While many of the effects of the pandemic have been immediate and visible, there’s been a problem brewing behind the scenes: Nearly every aspect of producing clothes — from sourcing raw materials to manufacturing to shipping finished products — has been growing more difficult and more expensive.
Sarah Flint, founder of her eponymous DTC footwear brand, told Glossy that there have been increases in prices across practically every part of the supply chain. Shipping by sea has gotten more expensive; the ports are backed up, meaning her brand has had to resort to freight and air shipping (which are also becoming more expensive); and prices of raw materials like leather have gone up. Flint said leather prices have seen the heaviest increases, but it’s the accumulation of small increases across the board that is the problem. Soon, Flint said, brands like hers will have to raise their prices to accommodate costs.
Some already have. Jimmy Choo, for example, raised the price of its classic pumps by $100 in the last six months, from $575 to $675. Tamara Mellon increased its hero products by $100, as well, while Aquazzura increased its prices by $50. Christian Louboutin’s pumps jumped from $695 to $745.
“We’re in the beginning phases of analyzing the increased costs and how it will affect our prices,” Flint said. “My biggest questions are: ‘Do we talk to our customer about this, if we have to make price increases?’ ‘How do you message that to the consumer?’ The big guys are not messaging it at all, they’re just doing it. But that doesn’t feel like our brand, which has always been about transparency.”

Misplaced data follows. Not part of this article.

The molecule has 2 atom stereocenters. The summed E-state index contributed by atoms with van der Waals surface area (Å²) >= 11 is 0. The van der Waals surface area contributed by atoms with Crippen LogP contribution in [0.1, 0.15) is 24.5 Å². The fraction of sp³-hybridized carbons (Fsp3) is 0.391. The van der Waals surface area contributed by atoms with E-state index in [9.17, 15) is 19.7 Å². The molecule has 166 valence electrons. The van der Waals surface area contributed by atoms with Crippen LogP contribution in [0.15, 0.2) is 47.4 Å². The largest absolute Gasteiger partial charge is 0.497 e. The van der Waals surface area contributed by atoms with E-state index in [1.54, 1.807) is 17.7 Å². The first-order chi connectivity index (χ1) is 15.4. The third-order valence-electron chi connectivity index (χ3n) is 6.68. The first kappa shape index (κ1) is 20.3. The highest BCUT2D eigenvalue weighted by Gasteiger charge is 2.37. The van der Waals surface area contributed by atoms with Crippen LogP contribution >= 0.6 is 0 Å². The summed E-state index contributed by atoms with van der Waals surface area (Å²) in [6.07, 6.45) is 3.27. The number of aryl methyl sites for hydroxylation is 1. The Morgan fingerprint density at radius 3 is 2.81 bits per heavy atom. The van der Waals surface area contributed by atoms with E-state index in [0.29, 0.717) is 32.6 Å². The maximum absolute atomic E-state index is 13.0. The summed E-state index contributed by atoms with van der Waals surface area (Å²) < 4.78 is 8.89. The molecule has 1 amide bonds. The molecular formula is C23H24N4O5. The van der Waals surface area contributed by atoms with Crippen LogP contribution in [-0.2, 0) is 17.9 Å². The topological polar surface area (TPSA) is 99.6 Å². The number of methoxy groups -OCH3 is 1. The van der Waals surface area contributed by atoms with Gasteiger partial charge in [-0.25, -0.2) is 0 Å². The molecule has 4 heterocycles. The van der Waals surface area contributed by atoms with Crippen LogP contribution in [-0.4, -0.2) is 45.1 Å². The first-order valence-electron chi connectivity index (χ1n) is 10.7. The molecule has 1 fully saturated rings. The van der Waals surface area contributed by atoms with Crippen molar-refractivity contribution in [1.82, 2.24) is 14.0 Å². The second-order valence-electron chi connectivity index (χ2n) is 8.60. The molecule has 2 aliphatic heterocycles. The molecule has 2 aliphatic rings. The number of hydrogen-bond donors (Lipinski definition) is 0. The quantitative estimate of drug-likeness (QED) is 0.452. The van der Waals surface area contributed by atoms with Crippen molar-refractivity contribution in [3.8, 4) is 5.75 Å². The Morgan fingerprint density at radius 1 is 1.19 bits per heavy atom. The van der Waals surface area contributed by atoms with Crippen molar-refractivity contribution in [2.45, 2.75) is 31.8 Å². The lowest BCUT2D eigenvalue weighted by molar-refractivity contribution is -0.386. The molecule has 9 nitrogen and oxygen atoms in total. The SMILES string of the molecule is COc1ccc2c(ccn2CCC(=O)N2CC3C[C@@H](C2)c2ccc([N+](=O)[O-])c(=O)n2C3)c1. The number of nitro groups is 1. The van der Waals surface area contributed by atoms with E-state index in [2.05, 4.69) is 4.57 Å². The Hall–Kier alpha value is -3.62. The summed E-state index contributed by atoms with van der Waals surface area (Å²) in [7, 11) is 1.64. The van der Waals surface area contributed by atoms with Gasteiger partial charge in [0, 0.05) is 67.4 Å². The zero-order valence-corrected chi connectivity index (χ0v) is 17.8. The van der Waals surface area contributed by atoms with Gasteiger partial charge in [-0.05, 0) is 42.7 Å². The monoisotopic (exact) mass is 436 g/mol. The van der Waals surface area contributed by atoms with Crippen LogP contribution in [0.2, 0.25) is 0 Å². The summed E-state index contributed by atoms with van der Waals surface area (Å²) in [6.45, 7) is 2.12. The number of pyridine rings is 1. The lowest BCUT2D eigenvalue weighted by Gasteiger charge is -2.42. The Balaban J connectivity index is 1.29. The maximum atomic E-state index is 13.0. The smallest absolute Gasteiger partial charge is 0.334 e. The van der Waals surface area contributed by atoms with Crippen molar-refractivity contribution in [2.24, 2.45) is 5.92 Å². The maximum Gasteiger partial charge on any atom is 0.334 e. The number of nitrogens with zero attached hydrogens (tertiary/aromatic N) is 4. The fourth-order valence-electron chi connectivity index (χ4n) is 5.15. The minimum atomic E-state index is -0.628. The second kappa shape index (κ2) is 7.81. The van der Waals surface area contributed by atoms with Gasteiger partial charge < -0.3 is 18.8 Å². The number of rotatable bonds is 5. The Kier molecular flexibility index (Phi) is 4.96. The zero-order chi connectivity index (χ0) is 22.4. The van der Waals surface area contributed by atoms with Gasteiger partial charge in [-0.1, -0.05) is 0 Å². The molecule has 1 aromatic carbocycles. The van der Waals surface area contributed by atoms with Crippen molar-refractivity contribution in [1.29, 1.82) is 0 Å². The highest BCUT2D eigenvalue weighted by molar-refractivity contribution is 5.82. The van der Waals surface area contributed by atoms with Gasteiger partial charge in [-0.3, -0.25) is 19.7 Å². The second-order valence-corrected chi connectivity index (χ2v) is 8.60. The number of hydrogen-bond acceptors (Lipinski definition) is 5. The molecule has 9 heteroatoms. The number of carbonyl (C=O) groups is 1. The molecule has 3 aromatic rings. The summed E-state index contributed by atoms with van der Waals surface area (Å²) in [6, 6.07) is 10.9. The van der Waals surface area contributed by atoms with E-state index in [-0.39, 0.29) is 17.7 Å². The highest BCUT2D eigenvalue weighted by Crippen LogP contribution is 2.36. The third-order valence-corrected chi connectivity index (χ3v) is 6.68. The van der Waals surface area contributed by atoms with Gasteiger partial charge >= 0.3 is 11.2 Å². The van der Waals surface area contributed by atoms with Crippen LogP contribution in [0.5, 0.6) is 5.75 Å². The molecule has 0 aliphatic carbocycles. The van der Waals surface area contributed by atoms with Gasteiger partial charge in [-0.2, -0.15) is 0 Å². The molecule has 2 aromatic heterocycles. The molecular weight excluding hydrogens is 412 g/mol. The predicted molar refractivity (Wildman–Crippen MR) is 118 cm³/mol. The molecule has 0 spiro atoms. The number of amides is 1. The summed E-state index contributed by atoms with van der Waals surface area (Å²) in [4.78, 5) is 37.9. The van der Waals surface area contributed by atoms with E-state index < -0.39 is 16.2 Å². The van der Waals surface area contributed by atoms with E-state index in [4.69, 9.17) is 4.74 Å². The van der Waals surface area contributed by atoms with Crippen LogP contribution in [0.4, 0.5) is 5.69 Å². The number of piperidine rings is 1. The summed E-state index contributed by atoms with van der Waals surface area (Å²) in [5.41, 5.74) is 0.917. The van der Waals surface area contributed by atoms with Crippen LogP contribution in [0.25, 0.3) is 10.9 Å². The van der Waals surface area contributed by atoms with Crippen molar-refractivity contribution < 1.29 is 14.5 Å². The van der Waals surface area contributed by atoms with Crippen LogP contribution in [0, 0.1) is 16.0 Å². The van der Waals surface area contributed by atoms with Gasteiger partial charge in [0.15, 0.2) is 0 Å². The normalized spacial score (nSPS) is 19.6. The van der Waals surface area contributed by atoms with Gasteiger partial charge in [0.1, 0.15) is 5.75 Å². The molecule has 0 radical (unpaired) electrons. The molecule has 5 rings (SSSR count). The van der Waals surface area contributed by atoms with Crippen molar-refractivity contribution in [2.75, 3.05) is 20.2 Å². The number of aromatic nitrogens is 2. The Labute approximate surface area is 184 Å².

DTC brands like Sarah Flint can’t be quite as cavalier about increasing the price of goods. The entire pitch of a DTC brand is that there is a direct correlation between its cost of production and the final price of its products. Flint, for example, has always aimed to sell shoes for 40-50% less than typical wholesale luxury brands, with the idea that cutting out the retailer and selling direct will facilitate lower prices.
Currently, Flint sells shoes in the $300-$400 range. The brand targets professional women looking for stylish, but also affordable and comfortable, shoes.
For Flint, raising prices isn’t ideal but likely necessary. While she hasn’t worked out exactly how much they will increase the price, she said her team is having active discussions about how they will present the change to consumers if it needs to happen.
Flint said most price increases are affecting fashion brands’ spring and summer collections. She said it would be dishonest to increase prices now since it isn’t necessary yet, but she’s also worried about waiting to increase prices later.
“People are somewhat understanding right now about complications or delays or paying a small extra Covid tax at a restaurant. But I’m worried that the farther away we get from [the height of the pandemic], the less understanding people will be,” Flint said. “Consumers know that luxury brands have arbitrary markups. They charge insane percentages over what it costs to make [their products]. But I don’t think the consumer really understands the DTC model.”
DTC brand Cuyana is facing similar discussions about how to communicate to customers why prices are what they are. Cuyana’s prices are around $175 for its Classic Tote and $275 for its Systems Tote. The question isn’t necessarily whether they will have to raise prices, but how to explain the increase when it actually happens.
“We don’t want to make our prices inaccessible — that’s important to us. But we are thinking about how to show the customer why the price is what it is,” said Shilpa Shah, co-founder of Cuyana. “It costs more to make material that lasts. Freight is more expensive, materials are more expensive. So we’re looking for ways to educate the consumer around price.”